Monday morning. My backyard is filling up with leaves. Behind me, a desk and table are piled high with stuff en route from the old backroom, now Caroline's bedroom, to the bookshelves in my bedroom, where I've piled all the books en route to new homes.
Somewhere in this machine is a nearly completed, but still unfinished - or is that nearly finished, but still incomplete? - novel.
My back - oh, we really will not go there. Read more about Getting On With It
... noooooooo. Not going there.
I am not a zombie fan. The first time I tried to watch Night of the Living Dead was on a Halloween night 20 umpteen years ago. My boyfriend was busy tending to something that could be characterized as "illegal" and I was trying my best to be seasonally festive. Alone. I couldn't watch the end. Read more about Night of the ...
My eyes lit on the headline in my e-mail feed Saturday morning and refused to move on. There's something important here, my sleep-fogged brain kept insisting. Read it again. Pay attention.
Senator Scott White. He died. He's gone. How can that be? Read more about Scott
Opera can be embarrassing. The music is wonderful, the poetry is 19th Century sentimentality. How can you listen to lines like "Oh sweet kisses, oh languid caresses and I, quivering, unveiled those beautiful shapes!!!" without wincing?
Placido Domingo, in a recent Great Performances production, talked about singing Tosca. Why he loved it. It's the emotion, he said. Lines like "languid caresses" bother him not at all. He gets it. He gets into it. Listen!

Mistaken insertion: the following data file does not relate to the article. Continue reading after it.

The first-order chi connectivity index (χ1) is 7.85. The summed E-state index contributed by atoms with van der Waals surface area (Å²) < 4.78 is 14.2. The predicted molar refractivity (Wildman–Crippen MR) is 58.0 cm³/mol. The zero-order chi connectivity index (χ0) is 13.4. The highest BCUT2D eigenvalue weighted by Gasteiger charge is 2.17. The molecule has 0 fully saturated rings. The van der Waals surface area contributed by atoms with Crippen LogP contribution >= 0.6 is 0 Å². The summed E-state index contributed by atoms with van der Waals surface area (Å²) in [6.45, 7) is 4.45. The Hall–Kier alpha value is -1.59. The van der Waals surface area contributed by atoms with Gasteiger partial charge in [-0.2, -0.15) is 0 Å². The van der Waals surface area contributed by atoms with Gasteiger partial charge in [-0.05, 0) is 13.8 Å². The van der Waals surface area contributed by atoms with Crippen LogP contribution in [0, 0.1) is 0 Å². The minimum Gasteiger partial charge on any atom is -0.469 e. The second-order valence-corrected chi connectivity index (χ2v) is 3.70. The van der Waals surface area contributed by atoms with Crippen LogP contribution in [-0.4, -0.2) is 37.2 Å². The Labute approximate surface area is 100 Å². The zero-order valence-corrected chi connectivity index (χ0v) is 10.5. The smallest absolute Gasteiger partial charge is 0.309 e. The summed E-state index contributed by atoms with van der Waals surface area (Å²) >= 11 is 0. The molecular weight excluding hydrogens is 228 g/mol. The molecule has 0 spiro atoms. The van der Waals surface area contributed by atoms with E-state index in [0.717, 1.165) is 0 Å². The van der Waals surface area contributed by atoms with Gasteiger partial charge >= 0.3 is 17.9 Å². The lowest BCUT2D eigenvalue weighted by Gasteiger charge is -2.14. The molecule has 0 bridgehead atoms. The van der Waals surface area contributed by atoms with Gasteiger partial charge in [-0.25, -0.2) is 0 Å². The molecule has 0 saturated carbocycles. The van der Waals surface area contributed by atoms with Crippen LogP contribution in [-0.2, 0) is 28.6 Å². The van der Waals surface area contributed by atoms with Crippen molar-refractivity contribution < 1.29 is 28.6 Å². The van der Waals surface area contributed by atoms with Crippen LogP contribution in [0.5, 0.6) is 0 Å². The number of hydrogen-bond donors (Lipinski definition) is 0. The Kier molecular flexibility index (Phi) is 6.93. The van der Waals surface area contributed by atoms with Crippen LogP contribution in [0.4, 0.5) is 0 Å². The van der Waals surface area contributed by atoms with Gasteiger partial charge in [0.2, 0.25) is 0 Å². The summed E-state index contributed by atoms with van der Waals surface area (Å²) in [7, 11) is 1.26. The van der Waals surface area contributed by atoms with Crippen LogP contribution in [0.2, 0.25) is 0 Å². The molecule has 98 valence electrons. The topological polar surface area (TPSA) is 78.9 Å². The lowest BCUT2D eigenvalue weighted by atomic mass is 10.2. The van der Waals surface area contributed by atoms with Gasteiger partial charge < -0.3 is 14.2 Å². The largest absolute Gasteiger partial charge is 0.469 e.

My favorite picture of the three days I spent with my favorite sister is one I carry only in my head: in it my sister Joan, her husband Mete and I are sitting around their kitchen table in Lafayette, IN, Joan and I on our netbooks, Mete on his Ipad, sipping tea and talking - yes, talking to each other. At the same time. It was a true communion of spirits. Read more about My Favorite Sister
Last week I got into the wayback machine and leapfrogged through a kaleidoscope of past lives. There was first a visit to my brother's house on the north side of Chicago, a little north of the neighborhood in which I lived with my first husband and where I brought my first child home. I remember riding the Ravenswood El into work and fighting my way east to the lakefront against biting winds and blowing snow. I remember when the Prudential Building was the tallest skyscraper in town. Read more about Time Travel
Slave, slave, slave.
That is the mantra I sometimes grumble to myself these days when doing some paltry little task that I know is far from actual work and a galaxy from actual slave labor.
It is, of course, a bit of self-mockery.
In a time long ago and a place relatively far away, my ex-husband and I owned an 80-acre farm. He had an actual job. I did a lot of the actual farming. Read more about Work, work, work.
It's cloudy this morning. Cool. Green. Red and white twinkle lights left over from the summer parties are still plugged in. There's a lavender and gold play castle sitting in the garden house window. That's left over from a party - a year or two ago? A rusty iron dragonfly is leaning against the blue-needled white pine, both temporarily bereft of the variety of juncos and chickadees that will soon be here. I know this, because I just refilled the suet feeders, hoping to lure the first waves of the winter people. Read more about Home Alone
I hear a lot about the prime directive of corporations, that first and foremost they serve the interests of their shareholders.
And I would agree - as long as it is understood that the primary shareholder is the workforce, the labor. Read more about The Other Shareholder